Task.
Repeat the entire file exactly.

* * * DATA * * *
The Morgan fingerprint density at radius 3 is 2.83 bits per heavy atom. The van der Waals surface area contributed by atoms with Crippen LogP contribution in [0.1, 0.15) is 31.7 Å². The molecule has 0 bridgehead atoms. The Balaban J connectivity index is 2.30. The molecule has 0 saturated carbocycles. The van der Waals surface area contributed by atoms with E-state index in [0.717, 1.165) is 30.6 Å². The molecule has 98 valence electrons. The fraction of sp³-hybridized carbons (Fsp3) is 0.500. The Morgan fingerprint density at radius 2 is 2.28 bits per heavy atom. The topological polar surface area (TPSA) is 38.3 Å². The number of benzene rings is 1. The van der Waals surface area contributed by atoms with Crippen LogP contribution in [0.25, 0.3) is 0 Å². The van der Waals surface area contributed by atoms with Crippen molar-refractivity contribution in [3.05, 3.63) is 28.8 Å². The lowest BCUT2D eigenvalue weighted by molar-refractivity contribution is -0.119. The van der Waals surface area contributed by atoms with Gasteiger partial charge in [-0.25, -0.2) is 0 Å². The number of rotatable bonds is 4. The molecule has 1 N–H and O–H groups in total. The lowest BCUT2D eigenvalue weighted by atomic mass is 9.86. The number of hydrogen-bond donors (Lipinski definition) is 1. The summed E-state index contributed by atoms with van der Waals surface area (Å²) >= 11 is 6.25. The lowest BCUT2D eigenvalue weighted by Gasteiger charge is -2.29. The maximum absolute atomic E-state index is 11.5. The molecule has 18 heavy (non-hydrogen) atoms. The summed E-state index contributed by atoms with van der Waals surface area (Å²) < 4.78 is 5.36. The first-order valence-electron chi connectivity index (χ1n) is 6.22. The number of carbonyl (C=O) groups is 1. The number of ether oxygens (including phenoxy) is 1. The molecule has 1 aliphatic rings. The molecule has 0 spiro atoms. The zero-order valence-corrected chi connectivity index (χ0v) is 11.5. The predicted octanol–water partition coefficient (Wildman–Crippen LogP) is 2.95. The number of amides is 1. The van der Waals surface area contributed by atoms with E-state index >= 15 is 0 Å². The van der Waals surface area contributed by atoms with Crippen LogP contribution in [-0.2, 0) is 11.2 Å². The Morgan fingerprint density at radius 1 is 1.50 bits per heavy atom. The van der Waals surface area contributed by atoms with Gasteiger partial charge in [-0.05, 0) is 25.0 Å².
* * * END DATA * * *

The Morgan fingerprint density at radius 3 is 2.83 bits per heavy atom. The van der Waals surface area contributed by atoms with Crippen LogP contribution in [0.1, 0.15) is 31.7 Å². The molecule has 0 bridgehead atoms. The Balaban J connectivity index is 2.30. The molecule has 0 saturated carbocycles. The van der Waals surface area contributed by atoms with E-state index in [0.717, 1.165) is 30.6 Å². The molecule has 98 valence electrons. The fraction of sp³-hybridized carbons (Fsp3) is 0.500. The Morgan fingerprint density at radius 2 is 2.28 bits per heavy atom. The topological polar surface area (TPSA) is 38.3 Å². The number of benzene rings is 1. The van der Waals surface area contributed by atoms with Crippen LogP contribution in [0.25, 0.3) is 0 Å². The van der Waals surface area contributed by atoms with Crippen molar-refractivity contribution in [3.05, 3.63) is 28.8 Å². The lowest BCUT2D eigenvalue weighted by molar-refractivity contribution is -0.119. The van der Waals surface area contributed by atoms with Gasteiger partial charge in [-0.25, -0.2) is 0 Å². The number of rotatable bonds is 4. The molecule has 1 N–H and O–H groups in total. The lowest BCUT2D eigenvalue weighted by atomic mass is 9.86. The number of hydrogen-bond donors (Lipinski definition) is 1. The summed E-state index contributed by atoms with van der Waals surface area (Å²) >= 11 is 6.25. The lowest BCUT2D eigenvalue weighted by Gasteiger charge is -2.29. The maximum absolute atomic E-state index is 11.5. The molecule has 18 heavy (non-hydrogen) atoms. The summed E-state index contributed by atoms with van der Waals surface area (Å²) < 4.78 is 5.36. The first-order valence-electron chi connectivity index (χ1n) is 6.22. The number of carbonyl (C=O) groups is 1. The number of ether oxygens (including phenoxy) is 1. The molecule has 1 aliphatic rings. The molecule has 0 spiro atoms. The zero-order valence-corrected chi connectivity index (χ0v) is 11.5. The predicted octanol–water partition coefficient (Wildman–Crippen LogP) is 2.95. The number of amides is 1. The van der Waals surface area contributed by atoms with E-state index >= 15 is 0 Å². The van der Waals surface area contributed by atoms with Crippen LogP contribution in [-0.2, 0) is 11.2 Å². The Morgan fingerprint density at radius 1 is 1.50 bits per heavy atom. The van der Waals surface area contributed by atoms with Gasteiger partial charge in [-0.05, 0) is 25.0 Å².